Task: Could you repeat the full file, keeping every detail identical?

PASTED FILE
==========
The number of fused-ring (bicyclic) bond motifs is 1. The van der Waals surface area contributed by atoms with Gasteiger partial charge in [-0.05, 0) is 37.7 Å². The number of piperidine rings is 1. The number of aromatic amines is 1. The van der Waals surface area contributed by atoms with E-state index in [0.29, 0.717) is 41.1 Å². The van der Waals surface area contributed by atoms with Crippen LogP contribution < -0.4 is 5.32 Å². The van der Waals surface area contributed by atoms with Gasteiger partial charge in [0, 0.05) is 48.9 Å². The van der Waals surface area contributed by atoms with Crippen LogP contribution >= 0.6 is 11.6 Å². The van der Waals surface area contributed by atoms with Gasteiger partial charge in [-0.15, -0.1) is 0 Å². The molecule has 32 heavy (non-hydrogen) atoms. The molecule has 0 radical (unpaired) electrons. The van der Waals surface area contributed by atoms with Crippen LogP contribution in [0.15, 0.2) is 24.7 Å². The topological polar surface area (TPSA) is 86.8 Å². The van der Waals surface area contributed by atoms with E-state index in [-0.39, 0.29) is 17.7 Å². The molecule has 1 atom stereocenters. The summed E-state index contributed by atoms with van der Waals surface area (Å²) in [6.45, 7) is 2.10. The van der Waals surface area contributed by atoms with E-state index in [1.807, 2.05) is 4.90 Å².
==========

The number of fused-ring (bicyclic) bond motifs is 1. The van der Waals surface area contributed by atoms with Gasteiger partial charge in [-0.05, 0) is 37.7 Å². The number of piperidine rings is 1. The number of aromatic amines is 1. The van der Waals surface area contributed by atoms with E-state index in [0.29, 0.717) is 41.1 Å². The van der Waals surface area contributed by atoms with Crippen LogP contribution < -0.4 is 5.32 Å². The van der Waals surface area contributed by atoms with Gasteiger partial charge in [0, 0.05) is 48.9 Å². The van der Waals surface area contributed by atoms with Crippen LogP contribution >= 0.6 is 11.6 Å². The van der Waals surface area contributed by atoms with Gasteiger partial charge in [-0.15, -0.1) is 0 Å². The molecule has 32 heavy (non-hydrogen) atoms. The molecule has 0 radical (unpaired) electrons. The van der Waals surface area contributed by atoms with Crippen LogP contribution in [0.15, 0.2) is 24.7 Å². The topological polar surface area (TPSA) is 86.8 Å². The van der Waals surface area contributed by atoms with E-state index in [-0.39, 0.29) is 17.7 Å². The molecule has 1 atom stereocenters. The summed E-state index contributed by atoms with van der Waals surface area (Å²) in [6.45, 7) is 2.10. The van der Waals surface area contributed by atoms with E-state index in [1.807, 2.05) is 4.90 Å².